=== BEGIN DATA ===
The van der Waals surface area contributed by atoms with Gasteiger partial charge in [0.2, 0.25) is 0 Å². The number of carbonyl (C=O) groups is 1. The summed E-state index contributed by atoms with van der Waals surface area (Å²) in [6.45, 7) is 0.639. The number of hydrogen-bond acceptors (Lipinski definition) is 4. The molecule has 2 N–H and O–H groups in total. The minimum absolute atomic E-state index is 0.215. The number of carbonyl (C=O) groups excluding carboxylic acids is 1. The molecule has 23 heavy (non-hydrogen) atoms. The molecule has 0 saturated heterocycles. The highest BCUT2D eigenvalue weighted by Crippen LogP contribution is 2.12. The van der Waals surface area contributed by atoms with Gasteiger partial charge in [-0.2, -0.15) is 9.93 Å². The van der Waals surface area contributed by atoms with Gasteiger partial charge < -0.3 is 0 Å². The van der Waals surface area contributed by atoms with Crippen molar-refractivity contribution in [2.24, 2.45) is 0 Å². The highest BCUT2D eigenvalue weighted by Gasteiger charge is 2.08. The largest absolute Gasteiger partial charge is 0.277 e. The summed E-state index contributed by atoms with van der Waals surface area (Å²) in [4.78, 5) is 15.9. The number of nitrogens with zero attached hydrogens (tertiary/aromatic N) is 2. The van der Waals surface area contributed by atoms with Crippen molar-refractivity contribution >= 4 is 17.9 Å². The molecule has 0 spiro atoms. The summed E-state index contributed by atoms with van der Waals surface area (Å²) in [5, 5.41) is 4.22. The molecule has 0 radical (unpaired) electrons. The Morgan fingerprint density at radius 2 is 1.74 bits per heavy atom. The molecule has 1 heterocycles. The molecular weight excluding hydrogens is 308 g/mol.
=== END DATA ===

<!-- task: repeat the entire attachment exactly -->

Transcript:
The van der Waals surface area contributed by atoms with Gasteiger partial charge in [0.2, 0.25) is 0 Å². The number of carbonyl (C=O) groups is 1. The summed E-state index contributed by atoms with van der Waals surface area (Å²) in [6.45, 7) is 0.639. The number of hydrogen-bond acceptors (Lipinski definition) is 4. The molecule has 2 N–H and O–H groups in total. The minimum absolute atomic E-state index is 0.215. The number of carbonyl (C=O) groups excluding carboxylic acids is 1. The molecule has 23 heavy (non-hydrogen) atoms. The molecule has 0 saturated heterocycles. The highest BCUT2D eigenvalue weighted by Crippen LogP contribution is 2.12. The van der Waals surface area contributed by atoms with Gasteiger partial charge in [-0.2, -0.15) is 9.93 Å². The van der Waals surface area contributed by atoms with Gasteiger partial charge < -0.3 is 0 Å². The van der Waals surface area contributed by atoms with Crippen molar-refractivity contribution in [2.24, 2.45) is 0 Å². The highest BCUT2D eigenvalue weighted by Gasteiger charge is 2.08. The largest absolute Gasteiger partial charge is 0.277 e. The summed E-state index contributed by atoms with van der Waals surface area (Å²) in [4.78, 5) is 15.9. The number of nitrogens with zero attached hydrogens (tertiary/aromatic N) is 2. The van der Waals surface area contributed by atoms with Crippen molar-refractivity contribution >= 4 is 17.9 Å². The molecule has 0 spiro atoms. The summed E-state index contributed by atoms with van der Waals surface area (Å²) in [5, 5.41) is 4.22. The molecule has 0 radical (unpaired) electrons. The Morgan fingerprint density at radius 2 is 1.74 bits per heavy atom. The molecule has 1 heterocycles. The molecular weight excluding hydrogens is 308 g/mol.